2014 World Cup - John Brooks - 86th minute vs. Ghana

For a very long time, it was not rivals Mexico that caused American fans to grimace. Bogeyman Ghana knocked the USMNT out of the 2006 and 2010 World Cups by 2-1 margins, in the final group stage match and Round of 16 extra time, respectively. For supporters, being placed in a seemingly insurmountable Group G with the Black Stars (along with Portugal and eventual champions Germany) aroused the worst feelings of déjà vu. For the players, there was “a little extra motivation,” but nothing matching the narrative intensity surrounding the match.

The U.S. opened its tournament against Ghana, with Clint Dempsey scoring in the first minute of the match. Jürgen Klinsmann’s side held the lead until the 82nd minute, when André Ayew leveled proceedings. Just when impending disappointment intruded, John Brooks created a yard of space and headed Graham Zusi’s corner into the net to secure three points. Following the match, the towering German-American center back claimed he dreamed scoring the game-winning goal.

The USMNT advanced based on goal differential, before ultimately losing to Belgium in the Round of 16. Despite the disappointing finish, the team escaped the Group of Death, largely because of Brooks’ effort. More importantly, the U.S. exorcised its World Cup demon, whether the players believed it in or not.

2016 Copa América - Clint Dempsey – 27th minute vs. Paraguay

The host nation USMNT was not expected to be a factor at 2016’s Copa América Centenario. They entered the third match of group play with one point and (although unknown at the time) would need a victory to advance to the knockout rounds. As he had done many times, Clint Dempsey stepped up and finished a perfect cross from Gyasi Zardes. Klinsmann’s side held on for the win, playing most of the second half with 10 players after DeAndre Yedlin was sent off with his second yellow card.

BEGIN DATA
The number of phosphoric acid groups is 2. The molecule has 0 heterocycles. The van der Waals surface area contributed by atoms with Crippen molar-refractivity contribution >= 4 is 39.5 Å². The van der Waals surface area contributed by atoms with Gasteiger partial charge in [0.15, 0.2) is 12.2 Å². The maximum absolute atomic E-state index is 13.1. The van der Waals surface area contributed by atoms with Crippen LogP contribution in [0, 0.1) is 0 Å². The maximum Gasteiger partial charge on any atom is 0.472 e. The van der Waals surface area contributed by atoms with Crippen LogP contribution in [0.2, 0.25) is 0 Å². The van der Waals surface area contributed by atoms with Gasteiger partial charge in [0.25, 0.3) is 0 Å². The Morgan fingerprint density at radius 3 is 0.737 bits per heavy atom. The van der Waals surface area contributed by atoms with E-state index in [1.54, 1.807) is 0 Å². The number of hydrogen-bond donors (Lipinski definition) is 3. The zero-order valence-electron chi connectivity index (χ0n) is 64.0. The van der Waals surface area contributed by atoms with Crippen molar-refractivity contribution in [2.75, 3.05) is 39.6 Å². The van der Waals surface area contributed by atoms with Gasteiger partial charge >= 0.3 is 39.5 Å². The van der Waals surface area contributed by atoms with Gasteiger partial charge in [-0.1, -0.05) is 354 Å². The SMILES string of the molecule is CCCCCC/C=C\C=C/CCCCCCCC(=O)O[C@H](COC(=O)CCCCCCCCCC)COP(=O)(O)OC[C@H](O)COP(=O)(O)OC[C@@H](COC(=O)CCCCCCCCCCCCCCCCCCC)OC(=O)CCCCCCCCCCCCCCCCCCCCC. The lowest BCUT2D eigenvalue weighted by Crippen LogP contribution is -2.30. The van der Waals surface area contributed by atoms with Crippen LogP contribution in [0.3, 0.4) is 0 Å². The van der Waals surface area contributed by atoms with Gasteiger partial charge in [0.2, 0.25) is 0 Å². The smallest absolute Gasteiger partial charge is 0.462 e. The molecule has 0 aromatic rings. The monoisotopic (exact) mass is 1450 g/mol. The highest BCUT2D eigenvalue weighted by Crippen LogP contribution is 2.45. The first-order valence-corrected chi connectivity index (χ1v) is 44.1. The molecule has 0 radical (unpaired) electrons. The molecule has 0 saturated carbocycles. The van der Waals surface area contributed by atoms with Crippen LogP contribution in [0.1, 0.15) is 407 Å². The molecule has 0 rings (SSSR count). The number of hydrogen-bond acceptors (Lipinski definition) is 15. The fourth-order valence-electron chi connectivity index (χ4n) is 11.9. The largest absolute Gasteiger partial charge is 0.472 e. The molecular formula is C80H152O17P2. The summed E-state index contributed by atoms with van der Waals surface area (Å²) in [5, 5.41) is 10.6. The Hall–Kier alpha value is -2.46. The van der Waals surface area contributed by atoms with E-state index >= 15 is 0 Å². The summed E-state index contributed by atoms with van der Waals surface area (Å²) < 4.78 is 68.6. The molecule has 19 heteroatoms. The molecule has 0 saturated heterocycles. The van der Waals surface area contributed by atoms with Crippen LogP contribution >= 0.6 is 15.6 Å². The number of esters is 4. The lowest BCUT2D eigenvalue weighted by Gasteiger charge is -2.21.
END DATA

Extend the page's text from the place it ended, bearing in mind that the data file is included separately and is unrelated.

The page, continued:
The USMNT won the group and earned a surprising fourth place finish. The results temporarily quieted criticism of Klinsmann and possibly extended his tenure as manager. There were hints of lineup consistency and a step up in quality heading into CONCACAF qualifying. However, the team could not continue this run of form, resulting in Klinsmann’s eventual firing and the failure to qualify for the 2018 World Cup. In hindsight, Dempsey’s goal either delayed the inevitable or was a final glorious moment for a departing generation.

Other goals of note

2013 Gold Cup - Brek Shea - 69th minute vs. Panama

Even when Landon Donovan missed, he managed to make a major impact. Brek Shea found himself in a fortuitous position to pounce on Donovan’s misplayed shot and clinch a fifth Gold Cup for the USMNT.

2014 World Cup Qualifying - Landon Donovan - 78th minute vs. Mexico

Who could have known this would be Landon Donovan’s final goal for the national team? The co-all-time leading goal scorer closed out a Dos A Cero result against Mexico at Columbus Crew Stadium in 2014 World Cup Qualifying.

2016 Friendly - Christian Pulisic - 69th minute vs. Bolivia

Christian Pulisic is already considered one of the most talented players in national team history. He began his senior international career at 17-years-old and scored his first goal in his third cap.

2017 Gold Cup - Clint Dempsey - 82nd minute vs. Costa Rica

This free kick tied Dempsey with Donovan as the all-time USMNT goal scorer and cemented a spot in the 2017 Gold Cup final. He finished his career with 57 international goals.

2017 Gold Cup - Jordan Morris - 88th minute vs. Jamaica

Jordan Morris pounced on a loose ball to break a 1-1 deadlock in the 88th minute and scored his third goal of the tournament. The USMNT clinched its sixth Gold Cup.


Are these the U.S. men’s national team’s five most important goals of the 2010s? What goal would you have included? Share it in the comment section.